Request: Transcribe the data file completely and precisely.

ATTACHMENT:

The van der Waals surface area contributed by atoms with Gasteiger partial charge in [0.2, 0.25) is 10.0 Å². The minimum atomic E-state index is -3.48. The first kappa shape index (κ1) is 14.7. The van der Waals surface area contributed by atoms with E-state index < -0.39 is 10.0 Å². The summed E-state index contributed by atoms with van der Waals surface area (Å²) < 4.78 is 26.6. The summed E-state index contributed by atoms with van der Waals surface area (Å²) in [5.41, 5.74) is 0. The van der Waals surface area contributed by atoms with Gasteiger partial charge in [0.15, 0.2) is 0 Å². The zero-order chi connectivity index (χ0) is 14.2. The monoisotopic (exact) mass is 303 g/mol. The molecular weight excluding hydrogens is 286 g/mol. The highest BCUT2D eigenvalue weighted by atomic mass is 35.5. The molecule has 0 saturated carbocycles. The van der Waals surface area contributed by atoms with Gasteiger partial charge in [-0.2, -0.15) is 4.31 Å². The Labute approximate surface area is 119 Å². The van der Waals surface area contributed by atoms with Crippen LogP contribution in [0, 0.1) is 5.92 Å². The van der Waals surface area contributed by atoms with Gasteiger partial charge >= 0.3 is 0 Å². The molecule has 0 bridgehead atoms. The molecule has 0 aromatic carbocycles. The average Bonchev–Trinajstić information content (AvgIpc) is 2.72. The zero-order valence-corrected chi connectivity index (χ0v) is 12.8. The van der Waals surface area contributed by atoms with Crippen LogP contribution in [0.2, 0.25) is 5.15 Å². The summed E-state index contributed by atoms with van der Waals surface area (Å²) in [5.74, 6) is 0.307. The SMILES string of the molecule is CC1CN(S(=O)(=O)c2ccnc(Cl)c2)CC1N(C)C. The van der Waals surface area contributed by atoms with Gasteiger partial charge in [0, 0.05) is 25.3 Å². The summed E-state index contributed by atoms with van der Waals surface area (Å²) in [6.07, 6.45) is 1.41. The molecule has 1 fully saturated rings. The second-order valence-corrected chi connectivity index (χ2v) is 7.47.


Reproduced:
The van der Waals surface area contributed by atoms with Gasteiger partial charge in [0.2, 0.25) is 10.0 Å². The minimum atomic E-state index is -3.48. The first kappa shape index (κ1) is 14.7. The van der Waals surface area contributed by atoms with E-state index < -0.39 is 10.0 Å². The summed E-state index contributed by atoms with van der Waals surface area (Å²) < 4.78 is 26.6. The summed E-state index contributed by atoms with van der Waals surface area (Å²) in [5.41, 5.74) is 0. The van der Waals surface area contributed by atoms with Gasteiger partial charge in [0.15, 0.2) is 0 Å². The zero-order chi connectivity index (χ0) is 14.2. The monoisotopic (exact) mass is 303 g/mol. The molecular weight excluding hydrogens is 286 g/mol. The highest BCUT2D eigenvalue weighted by atomic mass is 35.5. The molecule has 0 saturated carbocycles. The van der Waals surface area contributed by atoms with Gasteiger partial charge in [-0.2, -0.15) is 4.31 Å². The Labute approximate surface area is 119 Å². The van der Waals surface area contributed by atoms with Crippen LogP contribution in [0, 0.1) is 5.92 Å². The van der Waals surface area contributed by atoms with Gasteiger partial charge >= 0.3 is 0 Å². The molecule has 0 bridgehead atoms. The molecule has 0 aromatic carbocycles. The average Bonchev–Trinajstić information content (AvgIpc) is 2.72. The zero-order valence-corrected chi connectivity index (χ0v) is 12.8. The van der Waals surface area contributed by atoms with Crippen LogP contribution in [0.2, 0.25) is 5.15 Å². The summed E-state index contributed by atoms with van der Waals surface area (Å²) in [5.74, 6) is 0.307. The SMILES string of the molecule is CC1CN(S(=O)(=O)c2ccnc(Cl)c2)CC1N(C)C. The van der Waals surface area contributed by atoms with Gasteiger partial charge in [0, 0.05) is 25.3 Å². The summed E-state index contributed by atoms with van der Waals surface area (Å²) in [6.07, 6.45) is 1.41. The molecule has 1 fully saturated rings. The second-order valence-corrected chi connectivity index (χ2v) is 7.47.